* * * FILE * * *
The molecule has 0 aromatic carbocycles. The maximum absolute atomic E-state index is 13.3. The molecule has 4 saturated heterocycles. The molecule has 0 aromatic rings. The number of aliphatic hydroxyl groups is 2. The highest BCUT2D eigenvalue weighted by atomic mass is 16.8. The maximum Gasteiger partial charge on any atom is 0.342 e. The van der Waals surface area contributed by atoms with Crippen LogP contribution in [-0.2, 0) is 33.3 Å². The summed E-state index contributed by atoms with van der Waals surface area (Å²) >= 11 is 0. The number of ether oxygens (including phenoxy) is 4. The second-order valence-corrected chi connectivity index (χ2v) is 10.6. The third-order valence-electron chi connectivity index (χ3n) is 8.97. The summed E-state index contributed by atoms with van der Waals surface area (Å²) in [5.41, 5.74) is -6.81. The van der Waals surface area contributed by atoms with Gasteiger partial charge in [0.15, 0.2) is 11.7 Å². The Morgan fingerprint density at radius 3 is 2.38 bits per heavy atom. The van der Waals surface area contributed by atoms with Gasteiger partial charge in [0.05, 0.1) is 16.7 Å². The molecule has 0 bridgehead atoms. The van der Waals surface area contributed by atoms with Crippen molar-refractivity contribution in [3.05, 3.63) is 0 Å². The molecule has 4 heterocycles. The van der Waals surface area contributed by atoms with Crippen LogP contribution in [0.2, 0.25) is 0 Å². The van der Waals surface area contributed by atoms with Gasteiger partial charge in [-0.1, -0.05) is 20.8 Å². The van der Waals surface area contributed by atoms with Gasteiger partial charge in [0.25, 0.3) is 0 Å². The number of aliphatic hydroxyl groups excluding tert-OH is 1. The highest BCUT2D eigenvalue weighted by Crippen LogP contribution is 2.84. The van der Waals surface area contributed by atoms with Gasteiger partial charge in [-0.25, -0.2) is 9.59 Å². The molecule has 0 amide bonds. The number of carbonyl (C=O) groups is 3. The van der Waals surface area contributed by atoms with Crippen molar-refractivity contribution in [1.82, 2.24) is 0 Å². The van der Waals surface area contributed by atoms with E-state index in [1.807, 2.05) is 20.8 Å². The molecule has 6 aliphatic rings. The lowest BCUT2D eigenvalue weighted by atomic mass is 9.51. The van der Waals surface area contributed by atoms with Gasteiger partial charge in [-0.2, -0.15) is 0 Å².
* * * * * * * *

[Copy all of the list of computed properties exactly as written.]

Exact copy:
The molecule has 0 aromatic carbocycles. The maximum absolute atomic E-state index is 13.3. The molecule has 4 saturated heterocycles. The molecule has 0 aromatic rings. The number of aliphatic hydroxyl groups is 2. The highest BCUT2D eigenvalue weighted by atomic mass is 16.8. The maximum Gasteiger partial charge on any atom is 0.342 e. The van der Waals surface area contributed by atoms with Crippen LogP contribution in [-0.2, 0) is 33.3 Å². The summed E-state index contributed by atoms with van der Waals surface area (Å²) >= 11 is 0. The number of ether oxygens (including phenoxy) is 4. The second-order valence-corrected chi connectivity index (χ2v) is 10.6. The third-order valence-electron chi connectivity index (χ3n) is 8.97. The summed E-state index contributed by atoms with van der Waals surface area (Å²) in [5.41, 5.74) is -6.81. The van der Waals surface area contributed by atoms with Gasteiger partial charge in [0.15, 0.2) is 11.7 Å². The Morgan fingerprint density at radius 3 is 2.38 bits per heavy atom. The van der Waals surface area contributed by atoms with Gasteiger partial charge in [0.05, 0.1) is 16.7 Å². The molecule has 0 bridgehead atoms. The van der Waals surface area contributed by atoms with Crippen molar-refractivity contribution in [3.05, 3.63) is 0 Å². The molecule has 4 heterocycles. The van der Waals surface area contributed by atoms with Crippen LogP contribution in [0.2, 0.25) is 0 Å². The van der Waals surface area contributed by atoms with Gasteiger partial charge in [-0.1, -0.05) is 20.8 Å². The van der Waals surface area contributed by atoms with Gasteiger partial charge in [0.25, 0.3) is 0 Å². The number of aliphatic hydroxyl groups excluding tert-OH is 1. The highest BCUT2D eigenvalue weighted by Crippen LogP contribution is 2.84. The van der Waals surface area contributed by atoms with Gasteiger partial charge in [-0.25, -0.2) is 9.59 Å². The molecule has 0 amide bonds. The number of carbonyl (C=O) groups is 3. The van der Waals surface area contributed by atoms with Crippen molar-refractivity contribution in [1.82, 2.24) is 0 Å². The van der Waals surface area contributed by atoms with E-state index in [1.807, 2.05) is 20.8 Å². The molecule has 6 aliphatic rings. The lowest BCUT2D eigenvalue weighted by atomic mass is 9.51. The van der Waals surface area contributed by atoms with Gasteiger partial charge in [-0.2, -0.15) is 0 Å².